In conclusion, I feel that the KB article is interesting but outdated with respect to the capabilities of current hardware.
PS: I haven't been able to log on to the community forums very often of late, so I might not be around to answer any responses to this post.
I think you misunderstood much of the article. Some of it does point out issues that are there whether you're dealing with a physical machine or virtual, but that is only to point out that just because you have two virtual machines does not mean you have redundancy, for example. You have to consider the host machines as well.
Furthermore regarding your comments about Forced Unit Access and write cache, FUA is a bit that is enabled or disabled during the write operation. When this is enabled the write is not returned as successful until it is physically written to disk. When disabled the write is written to cache and then returned as successful before written to cache. If the VMWare's SCSI emulator does not support this and write caching is on, all writes will be cached for everything regardless of what the guest OS wants to happen. In this scenario, you risk serious corruption in the event of a power failure unless write cache is turned off for everything. (The guest OS will think writes have happened successfully, when they in fact never happened.)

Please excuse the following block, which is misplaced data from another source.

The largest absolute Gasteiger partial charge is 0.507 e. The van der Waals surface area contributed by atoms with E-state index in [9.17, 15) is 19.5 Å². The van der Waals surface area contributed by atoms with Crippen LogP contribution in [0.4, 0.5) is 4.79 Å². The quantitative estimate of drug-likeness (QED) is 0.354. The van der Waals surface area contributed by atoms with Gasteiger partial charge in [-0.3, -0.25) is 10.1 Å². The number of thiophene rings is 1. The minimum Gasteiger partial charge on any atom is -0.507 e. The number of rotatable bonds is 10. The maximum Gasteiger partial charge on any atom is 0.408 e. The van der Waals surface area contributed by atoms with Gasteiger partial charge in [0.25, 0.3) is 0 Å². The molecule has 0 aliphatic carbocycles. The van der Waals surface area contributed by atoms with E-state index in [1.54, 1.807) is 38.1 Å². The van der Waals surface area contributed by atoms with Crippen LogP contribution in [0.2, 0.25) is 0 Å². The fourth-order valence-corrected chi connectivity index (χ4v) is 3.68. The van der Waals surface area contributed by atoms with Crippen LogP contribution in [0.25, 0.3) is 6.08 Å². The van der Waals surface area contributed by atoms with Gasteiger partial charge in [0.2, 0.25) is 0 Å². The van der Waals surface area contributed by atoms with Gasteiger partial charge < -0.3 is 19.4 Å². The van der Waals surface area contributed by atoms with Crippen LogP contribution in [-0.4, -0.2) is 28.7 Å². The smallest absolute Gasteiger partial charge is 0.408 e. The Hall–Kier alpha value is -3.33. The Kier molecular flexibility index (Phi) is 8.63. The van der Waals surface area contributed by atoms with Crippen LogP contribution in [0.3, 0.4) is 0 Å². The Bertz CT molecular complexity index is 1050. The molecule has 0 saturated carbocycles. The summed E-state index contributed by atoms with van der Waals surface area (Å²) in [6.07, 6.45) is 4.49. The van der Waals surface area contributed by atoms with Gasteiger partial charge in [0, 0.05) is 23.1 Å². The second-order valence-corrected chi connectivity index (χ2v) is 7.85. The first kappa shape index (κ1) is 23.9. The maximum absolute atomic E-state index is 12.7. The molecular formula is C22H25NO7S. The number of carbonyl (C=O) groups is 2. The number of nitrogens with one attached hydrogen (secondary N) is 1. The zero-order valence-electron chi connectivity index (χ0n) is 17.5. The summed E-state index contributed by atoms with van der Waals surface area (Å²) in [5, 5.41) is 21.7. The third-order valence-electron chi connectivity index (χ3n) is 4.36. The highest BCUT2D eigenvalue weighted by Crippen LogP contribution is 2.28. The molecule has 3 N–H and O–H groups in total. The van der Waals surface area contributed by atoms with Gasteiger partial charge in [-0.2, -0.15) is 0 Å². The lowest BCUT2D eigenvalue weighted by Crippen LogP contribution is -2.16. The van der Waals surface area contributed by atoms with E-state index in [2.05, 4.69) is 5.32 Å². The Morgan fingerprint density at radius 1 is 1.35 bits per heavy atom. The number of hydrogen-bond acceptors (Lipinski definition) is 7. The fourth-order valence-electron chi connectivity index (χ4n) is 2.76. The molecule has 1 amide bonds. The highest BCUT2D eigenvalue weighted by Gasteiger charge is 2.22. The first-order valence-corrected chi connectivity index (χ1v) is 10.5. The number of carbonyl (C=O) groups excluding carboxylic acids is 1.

If it does support FUA, then the guest can tell the disk system to not return a write as successful until it is physically written, and there is no need to turn off write cache for everything.